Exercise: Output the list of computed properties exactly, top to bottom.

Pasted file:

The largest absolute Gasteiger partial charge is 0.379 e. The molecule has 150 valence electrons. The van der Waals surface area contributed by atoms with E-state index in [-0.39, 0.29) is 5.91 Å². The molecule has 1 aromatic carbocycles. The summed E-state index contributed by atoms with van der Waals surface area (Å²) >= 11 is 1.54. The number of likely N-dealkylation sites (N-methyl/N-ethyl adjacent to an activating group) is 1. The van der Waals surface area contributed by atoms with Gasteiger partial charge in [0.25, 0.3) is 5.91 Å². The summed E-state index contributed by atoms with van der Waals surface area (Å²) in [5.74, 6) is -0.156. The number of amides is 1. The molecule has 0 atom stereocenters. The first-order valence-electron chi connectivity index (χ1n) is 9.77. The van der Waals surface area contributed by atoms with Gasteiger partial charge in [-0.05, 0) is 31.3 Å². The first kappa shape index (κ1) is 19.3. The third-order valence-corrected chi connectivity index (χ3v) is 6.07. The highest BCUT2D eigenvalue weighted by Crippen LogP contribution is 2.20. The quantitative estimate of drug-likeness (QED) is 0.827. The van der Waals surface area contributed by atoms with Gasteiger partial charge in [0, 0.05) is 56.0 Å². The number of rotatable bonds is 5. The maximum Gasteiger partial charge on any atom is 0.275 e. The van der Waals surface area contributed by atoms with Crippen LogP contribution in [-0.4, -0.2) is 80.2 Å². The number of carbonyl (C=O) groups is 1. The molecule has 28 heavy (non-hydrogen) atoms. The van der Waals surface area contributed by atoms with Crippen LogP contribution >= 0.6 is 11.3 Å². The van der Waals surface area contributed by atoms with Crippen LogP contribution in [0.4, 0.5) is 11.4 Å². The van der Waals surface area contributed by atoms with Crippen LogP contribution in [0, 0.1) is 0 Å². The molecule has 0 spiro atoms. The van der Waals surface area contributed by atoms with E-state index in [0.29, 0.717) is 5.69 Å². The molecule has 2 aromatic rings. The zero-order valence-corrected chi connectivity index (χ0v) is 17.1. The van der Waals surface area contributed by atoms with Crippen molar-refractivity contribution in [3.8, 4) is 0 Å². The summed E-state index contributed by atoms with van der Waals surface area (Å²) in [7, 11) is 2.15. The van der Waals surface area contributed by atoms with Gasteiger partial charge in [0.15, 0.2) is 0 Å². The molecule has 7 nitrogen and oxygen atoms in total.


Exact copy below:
The largest absolute Gasteiger partial charge is 0.379 e. The molecule has 150 valence electrons. The van der Waals surface area contributed by atoms with E-state index in [-0.39, 0.29) is 5.91 Å². The molecule has 1 aromatic carbocycles. The summed E-state index contributed by atoms with van der Waals surface area (Å²) >= 11 is 1.54. The number of likely N-dealkylation sites (N-methyl/N-ethyl adjacent to an activating group) is 1. The van der Waals surface area contributed by atoms with Gasteiger partial charge in [0.25, 0.3) is 5.91 Å². The summed E-state index contributed by atoms with van der Waals surface area (Å²) in [5.74, 6) is -0.156. The number of amides is 1. The molecule has 0 atom stereocenters. The first-order valence-electron chi connectivity index (χ1n) is 9.77. The van der Waals surface area contributed by atoms with Gasteiger partial charge in [-0.05, 0) is 31.3 Å². The first kappa shape index (κ1) is 19.3. The third-order valence-corrected chi connectivity index (χ3v) is 6.07. The highest BCUT2D eigenvalue weighted by Crippen LogP contribution is 2.20. The quantitative estimate of drug-likeness (QED) is 0.827. The van der Waals surface area contributed by atoms with Gasteiger partial charge in [0, 0.05) is 56.0 Å². The number of rotatable bonds is 5. The maximum Gasteiger partial charge on any atom is 0.275 e. The van der Waals surface area contributed by atoms with Crippen LogP contribution in [-0.4, -0.2) is 80.2 Å². The number of carbonyl (C=O) groups is 1. The molecule has 28 heavy (non-hydrogen) atoms. The van der Waals surface area contributed by atoms with Crippen LogP contribution >= 0.6 is 11.3 Å². The van der Waals surface area contributed by atoms with Crippen LogP contribution in [0.4, 0.5) is 11.4 Å². The van der Waals surface area contributed by atoms with Crippen LogP contribution in [0, 0.1) is 0 Å². The molecule has 0 spiro atoms. The van der Waals surface area contributed by atoms with E-state index in [0.29, 0.717) is 5.69 Å². The molecule has 2 aromatic rings. The zero-order valence-corrected chi connectivity index (χ0v) is 17.1. The van der Waals surface area contributed by atoms with Crippen molar-refractivity contribution in [3.8, 4) is 0 Å². The summed E-state index contributed by atoms with van der Waals surface area (Å²) in [7, 11) is 2.15. The van der Waals surface area contributed by atoms with Gasteiger partial charge in [0.15, 0.2) is 0 Å². The molecule has 7 nitrogen and oxygen atoms in total.